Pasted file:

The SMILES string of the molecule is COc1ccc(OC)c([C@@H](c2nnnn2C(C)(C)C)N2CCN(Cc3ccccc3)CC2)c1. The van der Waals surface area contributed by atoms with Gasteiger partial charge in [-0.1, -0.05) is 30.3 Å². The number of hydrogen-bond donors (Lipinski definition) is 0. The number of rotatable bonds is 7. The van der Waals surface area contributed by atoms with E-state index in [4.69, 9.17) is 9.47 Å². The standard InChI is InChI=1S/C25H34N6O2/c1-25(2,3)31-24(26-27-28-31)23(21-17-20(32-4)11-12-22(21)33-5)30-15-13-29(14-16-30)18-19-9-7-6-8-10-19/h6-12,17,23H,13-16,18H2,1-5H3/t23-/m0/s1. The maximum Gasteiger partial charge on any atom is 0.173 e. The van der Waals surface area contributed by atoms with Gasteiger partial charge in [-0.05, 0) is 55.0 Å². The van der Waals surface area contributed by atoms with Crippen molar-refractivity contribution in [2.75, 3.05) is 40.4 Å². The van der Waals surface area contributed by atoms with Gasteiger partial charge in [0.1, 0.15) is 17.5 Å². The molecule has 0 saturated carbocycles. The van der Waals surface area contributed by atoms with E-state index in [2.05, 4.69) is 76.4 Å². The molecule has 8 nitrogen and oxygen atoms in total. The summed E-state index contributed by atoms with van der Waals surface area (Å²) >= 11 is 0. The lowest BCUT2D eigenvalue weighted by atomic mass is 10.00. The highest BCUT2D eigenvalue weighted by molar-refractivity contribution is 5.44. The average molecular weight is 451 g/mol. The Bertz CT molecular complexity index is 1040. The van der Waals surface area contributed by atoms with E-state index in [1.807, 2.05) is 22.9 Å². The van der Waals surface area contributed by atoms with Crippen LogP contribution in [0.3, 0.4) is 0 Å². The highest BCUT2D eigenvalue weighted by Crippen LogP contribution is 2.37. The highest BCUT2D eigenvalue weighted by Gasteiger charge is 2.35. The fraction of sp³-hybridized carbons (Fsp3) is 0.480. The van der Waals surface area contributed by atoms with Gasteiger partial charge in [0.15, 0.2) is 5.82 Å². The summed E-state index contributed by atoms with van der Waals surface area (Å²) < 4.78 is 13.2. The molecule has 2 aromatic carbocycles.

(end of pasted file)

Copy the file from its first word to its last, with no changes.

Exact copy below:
The SMILES string of the molecule is COc1ccc(OC)c([C@@H](c2nnnn2C(C)(C)C)N2CCN(Cc3ccccc3)CC2)c1. The van der Waals surface area contributed by atoms with Gasteiger partial charge in [-0.1, -0.05) is 30.3 Å². The number of hydrogen-bond donors (Lipinski definition) is 0. The number of rotatable bonds is 7. The van der Waals surface area contributed by atoms with E-state index in [4.69, 9.17) is 9.47 Å². The standard InChI is InChI=1S/C25H34N6O2/c1-25(2,3)31-24(26-27-28-31)23(21-17-20(32-4)11-12-22(21)33-5)30-15-13-29(14-16-30)18-19-9-7-6-8-10-19/h6-12,17,23H,13-16,18H2,1-5H3/t23-/m0/s1. The maximum Gasteiger partial charge on any atom is 0.173 e. The van der Waals surface area contributed by atoms with Gasteiger partial charge in [-0.05, 0) is 55.0 Å². The van der Waals surface area contributed by atoms with Crippen molar-refractivity contribution in [2.75, 3.05) is 40.4 Å². The van der Waals surface area contributed by atoms with Gasteiger partial charge in [0.1, 0.15) is 17.5 Å². The molecule has 0 saturated carbocycles. The van der Waals surface area contributed by atoms with E-state index in [2.05, 4.69) is 76.4 Å². The molecule has 8 nitrogen and oxygen atoms in total. The summed E-state index contributed by atoms with van der Waals surface area (Å²) >= 11 is 0. The lowest BCUT2D eigenvalue weighted by atomic mass is 10.00. The highest BCUT2D eigenvalue weighted by molar-refractivity contribution is 5.44. The average molecular weight is 451 g/mol. The Bertz CT molecular complexity index is 1040. The van der Waals surface area contributed by atoms with E-state index in [1.807, 2.05) is 22.9 Å². The van der Waals surface area contributed by atoms with Crippen LogP contribution in [0.3, 0.4) is 0 Å². The highest BCUT2D eigenvalue weighted by Crippen LogP contribution is 2.37. The highest BCUT2D eigenvalue weighted by Gasteiger charge is 2.35. The fraction of sp³-hybridized carbons (Fsp3) is 0.480. The van der Waals surface area contributed by atoms with Gasteiger partial charge in [0.15, 0.2) is 5.82 Å². The summed E-state index contributed by atoms with van der Waals surface area (Å²) < 4.78 is 13.2. The molecule has 2 aromatic carbocycles.